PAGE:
Yet, it is so much easier to hang on to the hurt and to allow anger to grind away at our hearts and souls. Henri Nouwen says that, “…when we have been deeply hurt by another person, it is nearly impossible not to have hostile thoughts, feelings of anger or hatred, and even a desire to take revenge. All of this often happens spontaneously, without much inner control. We simply find ourselves brooding about what we are going to say or do to pay back the person who has hurt us. To choose blessings instead of curses in such a situation asks for an enormous leap of faith. It calls for a willingness to go beyond all our urges to get even and to choose a life-giving response. Sometimes this seems impossible,” he points out, but, “still, whenever we move beyond our wounded selves and claim our God-given selves, we give life not just to ourselves but also the ones who have offended us,” (Bread for the Journey).
In the wake of the tragic bombing and high civilian casualties, this was exactly the choice that the people of Coventry chose to take. The story is a moving one, beginning with the actions taken by Jock Forbes, the cathedral stone mason, who, within days of the bombing happened to be walking down the blackened nave of the shell of the medieval structure and noticed that two of the large timbers that had fallen to the ground had done so in the shape of a cross. When the community dragged an altar into the ruins, Mr. Forbes, with the help of others, hauled the timbers up on to the altar. A local priest followed suit, fashioning three of the medieval nails into a similar cruciform shape. Above them, the congregation scrawled in blackened ash the phrase, “Father, forgive.” From these early insights of the community came the conviction that the new cathedral would be all about the ministry of reconciliation and that they, despite their many losses, would choose the way of forgiveness.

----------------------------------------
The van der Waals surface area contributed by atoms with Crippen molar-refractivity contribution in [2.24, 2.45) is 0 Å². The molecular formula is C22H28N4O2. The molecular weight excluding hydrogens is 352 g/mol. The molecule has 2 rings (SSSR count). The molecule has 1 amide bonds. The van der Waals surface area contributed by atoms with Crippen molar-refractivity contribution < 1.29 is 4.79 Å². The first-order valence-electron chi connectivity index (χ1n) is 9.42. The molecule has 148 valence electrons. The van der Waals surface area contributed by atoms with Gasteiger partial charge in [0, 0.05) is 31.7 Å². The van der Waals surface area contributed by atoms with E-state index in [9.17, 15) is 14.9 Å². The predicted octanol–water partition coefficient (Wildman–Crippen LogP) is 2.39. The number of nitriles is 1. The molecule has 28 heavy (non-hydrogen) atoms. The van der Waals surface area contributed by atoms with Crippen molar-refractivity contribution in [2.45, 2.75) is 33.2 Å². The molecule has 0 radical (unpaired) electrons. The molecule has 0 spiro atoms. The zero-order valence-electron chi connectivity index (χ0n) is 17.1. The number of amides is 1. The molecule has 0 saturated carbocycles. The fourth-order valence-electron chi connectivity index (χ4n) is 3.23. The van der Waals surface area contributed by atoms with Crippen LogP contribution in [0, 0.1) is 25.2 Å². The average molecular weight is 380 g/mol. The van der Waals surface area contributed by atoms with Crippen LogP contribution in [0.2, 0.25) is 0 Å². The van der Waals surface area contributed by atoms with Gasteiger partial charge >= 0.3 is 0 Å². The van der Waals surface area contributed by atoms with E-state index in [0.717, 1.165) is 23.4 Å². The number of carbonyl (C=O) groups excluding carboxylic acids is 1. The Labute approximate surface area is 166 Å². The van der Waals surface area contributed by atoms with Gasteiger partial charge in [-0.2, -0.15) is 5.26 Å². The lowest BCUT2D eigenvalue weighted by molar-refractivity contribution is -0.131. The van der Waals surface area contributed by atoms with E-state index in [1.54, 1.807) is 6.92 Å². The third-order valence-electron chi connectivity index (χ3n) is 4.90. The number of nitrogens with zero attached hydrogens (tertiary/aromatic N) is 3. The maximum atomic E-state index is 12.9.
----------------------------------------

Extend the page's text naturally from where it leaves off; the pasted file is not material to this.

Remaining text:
The new cathedral did not rise from the ashes of the old but, instead, took shape alongside its medieval ancestor. When one first approaches the grounds the clash between the modernist architecture alongside the old Gothic shell can be quite jarring. Consecrated in 1962, Benjamin Britten composed his famous “War Requiem” for the occasion and the Queen came to town to lay the cornerstone of what is, in effect, two structures joined together by the same local sandstone, yet forming one building. There is nothing quite like it in all of England and it remains one of my favorite places to take students when we visit the Emerald Isle.